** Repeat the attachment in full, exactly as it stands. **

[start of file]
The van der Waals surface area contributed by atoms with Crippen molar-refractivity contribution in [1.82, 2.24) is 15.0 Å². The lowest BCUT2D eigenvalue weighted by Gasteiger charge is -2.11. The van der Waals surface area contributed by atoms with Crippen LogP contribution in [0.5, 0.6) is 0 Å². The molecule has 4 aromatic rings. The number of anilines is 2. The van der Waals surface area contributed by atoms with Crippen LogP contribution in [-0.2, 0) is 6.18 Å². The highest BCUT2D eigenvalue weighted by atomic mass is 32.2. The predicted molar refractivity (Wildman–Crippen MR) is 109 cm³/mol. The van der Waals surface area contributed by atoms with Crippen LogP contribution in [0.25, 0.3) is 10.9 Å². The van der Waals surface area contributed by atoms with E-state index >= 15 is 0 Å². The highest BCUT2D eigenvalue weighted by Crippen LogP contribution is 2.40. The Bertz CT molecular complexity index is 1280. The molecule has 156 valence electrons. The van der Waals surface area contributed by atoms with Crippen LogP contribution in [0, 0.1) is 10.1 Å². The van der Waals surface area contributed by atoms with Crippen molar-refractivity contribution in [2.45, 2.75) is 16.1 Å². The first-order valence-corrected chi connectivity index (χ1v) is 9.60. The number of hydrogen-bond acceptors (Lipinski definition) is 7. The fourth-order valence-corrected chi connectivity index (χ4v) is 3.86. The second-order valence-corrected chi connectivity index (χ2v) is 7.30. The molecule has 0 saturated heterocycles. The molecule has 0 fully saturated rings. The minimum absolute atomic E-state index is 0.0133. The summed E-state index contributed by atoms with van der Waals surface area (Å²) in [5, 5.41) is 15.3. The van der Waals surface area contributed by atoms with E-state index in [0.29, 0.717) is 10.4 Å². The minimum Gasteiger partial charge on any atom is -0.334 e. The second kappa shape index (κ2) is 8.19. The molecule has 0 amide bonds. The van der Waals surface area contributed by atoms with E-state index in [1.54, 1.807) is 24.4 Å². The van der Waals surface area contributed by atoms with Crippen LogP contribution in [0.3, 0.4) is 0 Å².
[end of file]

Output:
The van der Waals surface area contributed by atoms with Crippen molar-refractivity contribution in [1.82, 2.24) is 15.0 Å². The lowest BCUT2D eigenvalue weighted by Gasteiger charge is -2.11. The van der Waals surface area contributed by atoms with Crippen LogP contribution in [0.5, 0.6) is 0 Å². The molecule has 4 aromatic rings. The number of anilines is 2. The van der Waals surface area contributed by atoms with Crippen LogP contribution in [-0.2, 0) is 6.18 Å². The highest BCUT2D eigenvalue weighted by atomic mass is 32.2. The predicted molar refractivity (Wildman–Crippen MR) is 109 cm³/mol. The van der Waals surface area contributed by atoms with Crippen LogP contribution in [0.25, 0.3) is 10.9 Å². The van der Waals surface area contributed by atoms with E-state index >= 15 is 0 Å². The highest BCUT2D eigenvalue weighted by Crippen LogP contribution is 2.40. The Bertz CT molecular complexity index is 1280. The molecule has 156 valence electrons. The van der Waals surface area contributed by atoms with Crippen LogP contribution in [0, 0.1) is 10.1 Å². The van der Waals surface area contributed by atoms with Crippen molar-refractivity contribution in [2.45, 2.75) is 16.1 Å². The first-order valence-corrected chi connectivity index (χ1v) is 9.60. The number of hydrogen-bond acceptors (Lipinski definition) is 7. The fourth-order valence-corrected chi connectivity index (χ4v) is 3.86. The second-order valence-corrected chi connectivity index (χ2v) is 7.30. The molecule has 0 saturated heterocycles. The molecule has 0 fully saturated rings. The minimum absolute atomic E-state index is 0.0133. The summed E-state index contributed by atoms with van der Waals surface area (Å²) in [5, 5.41) is 15.3. The van der Waals surface area contributed by atoms with E-state index in [0.29, 0.717) is 10.4 Å². The minimum Gasteiger partial charge on any atom is -0.334 e. The second kappa shape index (κ2) is 8.19. The molecule has 0 amide bonds. The van der Waals surface area contributed by atoms with E-state index in [1.54, 1.807) is 24.4 Å². The van der Waals surface area contributed by atoms with Crippen LogP contribution in [0.3, 0.4) is 0 Å².